Last week, at the Santa Barbara International Film Festival, actor Seth Fisher premiered his debut feature film, “Blumenthal,” in which he takes a multi-hyphenate approach to independent filmmaking, as writer/director/star/editor/and more. “Blumenthal” tells the story of a New York City family reeling from the sudden death of famous playwright Harold Blumenthal (Brian Cox), who dies laughing at his own joke. Brother Saul (Mark Blum) feels that Harold stole his ideas, his wife Cheryl (Laila Robins), an aging actress is dealing with her own issues about her body and mortality, and Saul’s son Ethan (Fisher), is an OCD pharmaceutical rep with a few particular issues with women. Back when he only had a first draft of his script, Fisher launched the blog watchmemakeamovie.com, chronicling his process of independent filmmaking, and garnering fans along the way who contributed to his crowdfunding campaign to make “Blumenthal” a reality. We sat down with Fisher in Santa Barbara to for a wide-ranging discussion about everything from modern relationships to the perfect recipe for how to make an independent film (shhh, there isn’t one). Keep reading for some highlights from our discussion and check out our review of “Blumenthal” here.
Fisher, a theater actor who made some short films in between jobs, had been kicking around these characters for some time, who had made appearances in his shorts. “Ethan was a character in another short that didn’t even have a name, basically there was one scene where he was talking to his friend about a girl he almost kissed but didn’t. There was just something I was interested in about that guy," Fisher said. "Cheryl, and her whole journey, there’s another short that I did that completely chronicled this woman dealing with the same issues that Cheryl does. I also had this whole idea of a famous playwright passing away and what his family felt about it. And after just figuring out in my mind that gee, maybe these people existed together, I started with the playwright and him dying laughing at his own joke, and went from there.”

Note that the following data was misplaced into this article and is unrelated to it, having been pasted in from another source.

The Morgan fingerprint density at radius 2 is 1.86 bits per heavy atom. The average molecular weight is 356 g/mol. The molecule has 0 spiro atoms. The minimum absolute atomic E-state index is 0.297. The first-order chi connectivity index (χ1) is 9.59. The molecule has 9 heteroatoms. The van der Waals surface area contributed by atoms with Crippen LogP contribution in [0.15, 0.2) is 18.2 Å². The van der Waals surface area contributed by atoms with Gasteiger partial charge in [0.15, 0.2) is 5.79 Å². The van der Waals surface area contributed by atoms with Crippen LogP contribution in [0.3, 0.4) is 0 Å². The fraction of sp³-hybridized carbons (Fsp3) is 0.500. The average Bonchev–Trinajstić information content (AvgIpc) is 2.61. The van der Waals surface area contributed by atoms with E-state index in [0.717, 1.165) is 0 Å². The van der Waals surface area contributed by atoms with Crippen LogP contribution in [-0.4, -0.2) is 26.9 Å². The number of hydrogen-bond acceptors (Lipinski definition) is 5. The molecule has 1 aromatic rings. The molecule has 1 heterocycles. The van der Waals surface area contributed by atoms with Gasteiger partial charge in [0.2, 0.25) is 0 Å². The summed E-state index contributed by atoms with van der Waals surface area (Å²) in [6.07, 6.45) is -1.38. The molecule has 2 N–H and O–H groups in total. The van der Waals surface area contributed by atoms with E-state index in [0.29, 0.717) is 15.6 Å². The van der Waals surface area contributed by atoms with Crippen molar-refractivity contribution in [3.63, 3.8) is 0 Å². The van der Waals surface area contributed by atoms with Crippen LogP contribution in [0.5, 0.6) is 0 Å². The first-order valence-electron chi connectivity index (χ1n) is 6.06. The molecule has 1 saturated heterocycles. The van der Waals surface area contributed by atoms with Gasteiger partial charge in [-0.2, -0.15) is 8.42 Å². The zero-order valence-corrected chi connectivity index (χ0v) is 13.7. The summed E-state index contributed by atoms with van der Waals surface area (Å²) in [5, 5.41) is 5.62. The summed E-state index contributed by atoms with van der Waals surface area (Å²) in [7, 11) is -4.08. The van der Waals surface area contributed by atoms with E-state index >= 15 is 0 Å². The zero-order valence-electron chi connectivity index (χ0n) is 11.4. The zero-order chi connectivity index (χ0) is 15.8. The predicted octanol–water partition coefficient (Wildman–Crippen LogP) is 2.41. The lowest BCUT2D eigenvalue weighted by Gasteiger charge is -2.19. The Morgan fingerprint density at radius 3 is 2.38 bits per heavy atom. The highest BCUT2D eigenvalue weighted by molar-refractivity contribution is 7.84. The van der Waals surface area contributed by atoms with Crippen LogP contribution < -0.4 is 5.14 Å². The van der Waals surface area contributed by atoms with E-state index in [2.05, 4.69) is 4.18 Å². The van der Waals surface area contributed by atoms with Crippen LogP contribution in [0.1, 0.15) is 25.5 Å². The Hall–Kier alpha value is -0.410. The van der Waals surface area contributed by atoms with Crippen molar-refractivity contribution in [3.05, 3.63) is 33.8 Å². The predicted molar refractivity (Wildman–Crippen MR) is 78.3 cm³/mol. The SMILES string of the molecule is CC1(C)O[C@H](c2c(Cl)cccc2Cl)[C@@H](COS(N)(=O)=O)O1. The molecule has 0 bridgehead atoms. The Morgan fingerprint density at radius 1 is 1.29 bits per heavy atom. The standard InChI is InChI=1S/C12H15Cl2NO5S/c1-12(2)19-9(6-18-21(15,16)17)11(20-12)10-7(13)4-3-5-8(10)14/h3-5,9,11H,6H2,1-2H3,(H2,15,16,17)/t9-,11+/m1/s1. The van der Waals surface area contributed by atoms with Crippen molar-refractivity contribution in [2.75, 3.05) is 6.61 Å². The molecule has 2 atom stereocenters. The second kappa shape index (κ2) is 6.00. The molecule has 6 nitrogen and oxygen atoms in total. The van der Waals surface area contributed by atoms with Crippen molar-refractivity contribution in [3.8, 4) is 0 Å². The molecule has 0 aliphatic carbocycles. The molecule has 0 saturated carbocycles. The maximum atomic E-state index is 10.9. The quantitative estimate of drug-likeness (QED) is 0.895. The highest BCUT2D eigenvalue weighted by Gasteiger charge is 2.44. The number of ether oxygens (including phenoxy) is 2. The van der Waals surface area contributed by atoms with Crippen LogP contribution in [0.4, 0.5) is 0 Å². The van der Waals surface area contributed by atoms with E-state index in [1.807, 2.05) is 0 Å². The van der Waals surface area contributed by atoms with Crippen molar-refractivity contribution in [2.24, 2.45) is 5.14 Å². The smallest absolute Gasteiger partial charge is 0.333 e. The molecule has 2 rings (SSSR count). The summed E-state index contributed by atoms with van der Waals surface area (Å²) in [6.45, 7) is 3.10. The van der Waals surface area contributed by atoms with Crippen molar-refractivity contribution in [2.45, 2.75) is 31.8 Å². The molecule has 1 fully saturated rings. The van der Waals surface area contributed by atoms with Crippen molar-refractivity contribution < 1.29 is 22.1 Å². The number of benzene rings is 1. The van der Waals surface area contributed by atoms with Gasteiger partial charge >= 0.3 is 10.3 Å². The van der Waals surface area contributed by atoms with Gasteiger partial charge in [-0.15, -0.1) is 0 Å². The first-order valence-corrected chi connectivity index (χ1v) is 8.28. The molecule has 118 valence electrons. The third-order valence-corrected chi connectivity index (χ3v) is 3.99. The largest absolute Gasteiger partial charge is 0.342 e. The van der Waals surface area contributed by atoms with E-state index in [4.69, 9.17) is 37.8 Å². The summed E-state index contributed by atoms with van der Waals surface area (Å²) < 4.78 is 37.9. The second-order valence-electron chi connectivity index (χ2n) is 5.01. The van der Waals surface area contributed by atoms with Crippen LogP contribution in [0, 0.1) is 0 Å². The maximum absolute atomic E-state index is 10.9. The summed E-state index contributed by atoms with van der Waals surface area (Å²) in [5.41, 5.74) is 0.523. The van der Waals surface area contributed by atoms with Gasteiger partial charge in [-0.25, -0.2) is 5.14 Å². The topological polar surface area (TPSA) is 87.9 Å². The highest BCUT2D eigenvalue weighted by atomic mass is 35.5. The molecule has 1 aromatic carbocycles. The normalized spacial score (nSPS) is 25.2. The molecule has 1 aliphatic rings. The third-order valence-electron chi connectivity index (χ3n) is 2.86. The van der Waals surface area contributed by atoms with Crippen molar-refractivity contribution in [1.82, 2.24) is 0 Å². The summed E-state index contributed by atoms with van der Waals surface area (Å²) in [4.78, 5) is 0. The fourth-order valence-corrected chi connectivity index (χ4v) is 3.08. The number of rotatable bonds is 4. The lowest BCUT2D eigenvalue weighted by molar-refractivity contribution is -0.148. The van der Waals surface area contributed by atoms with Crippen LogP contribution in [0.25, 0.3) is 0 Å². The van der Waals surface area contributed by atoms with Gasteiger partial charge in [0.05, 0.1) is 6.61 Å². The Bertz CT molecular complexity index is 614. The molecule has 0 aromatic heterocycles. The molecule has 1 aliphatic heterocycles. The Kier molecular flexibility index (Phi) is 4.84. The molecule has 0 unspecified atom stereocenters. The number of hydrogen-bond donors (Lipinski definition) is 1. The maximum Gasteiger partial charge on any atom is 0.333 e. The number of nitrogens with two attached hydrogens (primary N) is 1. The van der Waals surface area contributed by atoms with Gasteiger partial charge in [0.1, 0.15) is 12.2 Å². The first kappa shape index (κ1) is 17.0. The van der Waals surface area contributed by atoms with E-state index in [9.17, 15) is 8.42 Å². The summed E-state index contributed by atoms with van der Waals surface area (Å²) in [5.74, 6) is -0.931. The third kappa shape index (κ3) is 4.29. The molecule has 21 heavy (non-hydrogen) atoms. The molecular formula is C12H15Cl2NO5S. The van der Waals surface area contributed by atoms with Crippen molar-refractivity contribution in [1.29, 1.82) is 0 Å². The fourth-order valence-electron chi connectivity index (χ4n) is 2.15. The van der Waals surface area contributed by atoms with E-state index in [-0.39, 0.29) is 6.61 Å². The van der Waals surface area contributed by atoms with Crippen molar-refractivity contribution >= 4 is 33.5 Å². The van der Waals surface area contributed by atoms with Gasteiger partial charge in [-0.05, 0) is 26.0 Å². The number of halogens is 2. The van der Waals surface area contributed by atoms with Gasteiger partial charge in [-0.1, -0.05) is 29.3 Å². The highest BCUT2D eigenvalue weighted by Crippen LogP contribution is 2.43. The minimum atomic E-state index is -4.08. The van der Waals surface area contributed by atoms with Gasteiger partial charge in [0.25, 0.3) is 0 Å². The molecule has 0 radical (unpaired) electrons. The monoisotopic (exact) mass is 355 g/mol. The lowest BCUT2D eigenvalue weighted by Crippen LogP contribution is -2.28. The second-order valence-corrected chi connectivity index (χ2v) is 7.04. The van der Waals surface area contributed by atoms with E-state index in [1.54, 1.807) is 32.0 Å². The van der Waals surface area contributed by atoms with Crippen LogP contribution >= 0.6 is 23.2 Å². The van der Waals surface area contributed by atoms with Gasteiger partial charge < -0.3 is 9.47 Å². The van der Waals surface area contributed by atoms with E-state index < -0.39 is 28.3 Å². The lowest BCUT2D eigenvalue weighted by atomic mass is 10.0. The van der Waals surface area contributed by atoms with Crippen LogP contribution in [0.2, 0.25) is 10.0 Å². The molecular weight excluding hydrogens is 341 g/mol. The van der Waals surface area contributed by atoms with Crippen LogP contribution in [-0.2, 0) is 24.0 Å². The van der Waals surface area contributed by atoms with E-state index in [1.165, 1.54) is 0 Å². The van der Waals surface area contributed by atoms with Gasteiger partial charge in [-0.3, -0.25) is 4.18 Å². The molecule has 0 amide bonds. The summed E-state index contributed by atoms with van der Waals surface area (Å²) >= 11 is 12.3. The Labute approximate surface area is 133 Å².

But getting started is only half the battle in terms of the writing process, as Fisher says, “just getting to the end the first time is the hardest thing. And you do, and it’s 80 pages long and it’s shit, and you really don’t want to show it to anybody, but you can hit print. And when you can hit print, you can look at it and go oh, this is something that exists…it’s sculpture, you chisel away at it."
Having the blog as an archive of the filmmaking journey is something that Fisher is grateful for, or will be in the future, as he's still so close to the project’s onscreen birth, in all of its ups and downs and technical malfunctions. Looking back, “it’s a lot easier now that we’ve succeeded and it’s gotten onscreen, to say this is how we got here, and it is nice to look back and see a video of our DP and one of our producers pulling a rickshaw through Chinatown, that’s on the blog, and that for me, is what was really worth it. Really, really worth it,” he says.